We follow worthy visions. We create measurable goals and objectives. We discipline for the tasks ahead. We don’t, however, get to script the way people respond, how times change, or the future unfolds.

As leaders, we should consider whether we are willing to pay the price for good leadership. It’s not cheap!

The Ineffectiveness of A Team Without a Leader

I’ve seen many leaders make a common mistake. They believe in teams, so they create a bunch of them. They charge the teams with carrying out a specific mission or an assigned task. The team is part of a accomplishing the greater vision.

And, it’s a great concept. I believe in teams.

I even love the word – TEAM! It sounds cooperative. Energy-building. Inclusive.

I think we should always strive to create great teams.

But, here’s what often happens. The team doesn’t work. Nothing gets accomplished. There may be a lot of meetings, but there is no real forward movement.

The team flounders.

Why? They had a great team. The team was full of great people. They were part of a great vision and everyone may have known exactly what they hoped to accomplish.

But, this is where the common mistake exists among many teams.

They never had a leader.

When I arrived at our current church we had a committee structure in place. Committees were well-defined in their tasks. They had rotating terms and an appointed chairman. The problem was they were too structured for effectiveness. Plus, you had to be in the church at least a year before you could serve on them – which, in practice often means you have to be there for many years before you were ever “known” enough to be placed on a committee.

This process worked well for certain committees – such as finance committee, which we still have, but it didn’t seem to work at well for others, such as the garden committee or the usher committee. We needed lots of people in those areas and needed to be able to plug new people in quickly and let them get to work. We needed more of a team concept than a committee structure.

But, even with teams – the mistake comes when no one is ever appointed a leader.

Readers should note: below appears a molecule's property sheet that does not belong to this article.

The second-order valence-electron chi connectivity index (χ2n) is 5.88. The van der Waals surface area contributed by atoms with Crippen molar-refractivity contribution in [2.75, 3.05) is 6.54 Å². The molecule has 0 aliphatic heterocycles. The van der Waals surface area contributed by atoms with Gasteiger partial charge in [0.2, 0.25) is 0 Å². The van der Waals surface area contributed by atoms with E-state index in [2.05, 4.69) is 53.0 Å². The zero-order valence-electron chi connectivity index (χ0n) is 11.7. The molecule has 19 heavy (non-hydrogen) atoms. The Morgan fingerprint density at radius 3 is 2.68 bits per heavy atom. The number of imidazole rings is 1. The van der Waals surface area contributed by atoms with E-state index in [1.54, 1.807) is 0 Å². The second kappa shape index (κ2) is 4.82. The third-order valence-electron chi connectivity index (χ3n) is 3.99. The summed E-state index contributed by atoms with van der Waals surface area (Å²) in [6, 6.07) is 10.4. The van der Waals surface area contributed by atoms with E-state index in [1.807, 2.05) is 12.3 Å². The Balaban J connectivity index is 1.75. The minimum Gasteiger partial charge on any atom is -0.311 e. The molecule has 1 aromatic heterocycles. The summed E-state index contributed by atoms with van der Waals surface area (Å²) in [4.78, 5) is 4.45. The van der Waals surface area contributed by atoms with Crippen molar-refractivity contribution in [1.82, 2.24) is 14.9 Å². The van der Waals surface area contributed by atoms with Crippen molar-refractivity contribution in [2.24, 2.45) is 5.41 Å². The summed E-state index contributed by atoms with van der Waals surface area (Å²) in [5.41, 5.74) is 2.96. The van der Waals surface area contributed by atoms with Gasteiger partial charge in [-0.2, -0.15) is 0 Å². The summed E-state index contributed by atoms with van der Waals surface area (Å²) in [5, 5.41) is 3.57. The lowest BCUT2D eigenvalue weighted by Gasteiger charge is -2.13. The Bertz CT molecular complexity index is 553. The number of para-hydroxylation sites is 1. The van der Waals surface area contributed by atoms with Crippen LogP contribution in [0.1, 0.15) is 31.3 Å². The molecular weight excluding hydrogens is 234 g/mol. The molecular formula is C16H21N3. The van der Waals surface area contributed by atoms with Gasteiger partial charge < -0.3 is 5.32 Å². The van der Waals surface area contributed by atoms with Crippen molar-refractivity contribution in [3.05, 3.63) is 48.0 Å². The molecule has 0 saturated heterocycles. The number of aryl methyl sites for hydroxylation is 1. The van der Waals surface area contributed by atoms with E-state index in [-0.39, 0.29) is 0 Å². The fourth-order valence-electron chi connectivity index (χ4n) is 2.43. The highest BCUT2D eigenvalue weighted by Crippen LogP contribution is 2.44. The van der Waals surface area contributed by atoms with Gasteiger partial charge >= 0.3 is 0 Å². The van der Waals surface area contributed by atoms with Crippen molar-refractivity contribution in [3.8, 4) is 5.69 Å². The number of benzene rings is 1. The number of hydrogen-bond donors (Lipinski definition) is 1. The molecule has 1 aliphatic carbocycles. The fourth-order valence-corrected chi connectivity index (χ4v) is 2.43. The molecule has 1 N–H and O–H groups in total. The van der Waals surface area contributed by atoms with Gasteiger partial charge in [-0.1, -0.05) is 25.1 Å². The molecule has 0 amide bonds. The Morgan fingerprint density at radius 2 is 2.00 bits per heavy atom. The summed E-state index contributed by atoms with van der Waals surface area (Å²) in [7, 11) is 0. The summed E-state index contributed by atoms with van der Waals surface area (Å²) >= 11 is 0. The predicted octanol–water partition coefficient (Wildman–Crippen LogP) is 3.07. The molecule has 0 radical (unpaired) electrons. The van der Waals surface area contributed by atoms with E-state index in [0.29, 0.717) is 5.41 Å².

Teams are great, but at some point in time, a leader will need to stand up – and lead.

An organizational team without a leader is like an athletic team without a coach. Would you recommend that for your favorite sports team?

I love leading through teams, but in addition to making sure people know what’s expected of them, we have to make sure every team has a leader.

I try to never appoint or release a team to do work until we make sure a leader is chosen. They can choose their own leader, we can apppoint one for them, or they may even have co-leadership, but there needs to be someone who has the assigned task of steering, motivating and leading the team to accomplish it’s mission.

Love teams – but, make sure every team has a leader.

Have you seen a leaderless team flounder?

3 Reasons I Wrote The Mythical Leader

I have been asked why I wrote The Mythical Leader

I have toyed with the idea of writing a book for years. I have an Evernote file of book ideas – some which I’ve held on to for close to a decade. I have entertained suggestions from publishers and had more than one agent approach me about writing a book.

And, it’s not because I’m a super writer – and, certainly not because I’m an expert leader. It’s because I’ve been a consistent, diligent writer.

Several years ago I self-published a year’s worth of devotionals I had written through my first online site – MustardSeedMinistry.com. I’ve blogged or written online literally since the dial-up days – over 20 years. For some reason, the first book-length work just wouldn’t seem to come together. Either the publisher thought it wasn’t a good first book for me or I wasn’t passionate about it.

Then, Mark Sweeney, who had helped me think on the agent side of things, came to the table on the publishers side of things. He had read my blog post about seven myths of leadership. He felt there would be enough there for a book. It clicked.

But, why did I write it?

Here are 3 reasons I wrote The Mythical Leader:

I have a heart for the local church. I have only been in vocational ministry about 16 years, coming out of a long career in business. But, even before ministry I loved the local church. If done well, I believe the local church can be a catalyst for good in the community. I love the way churches were once centers of positive influence in the community. I think that’s possible again.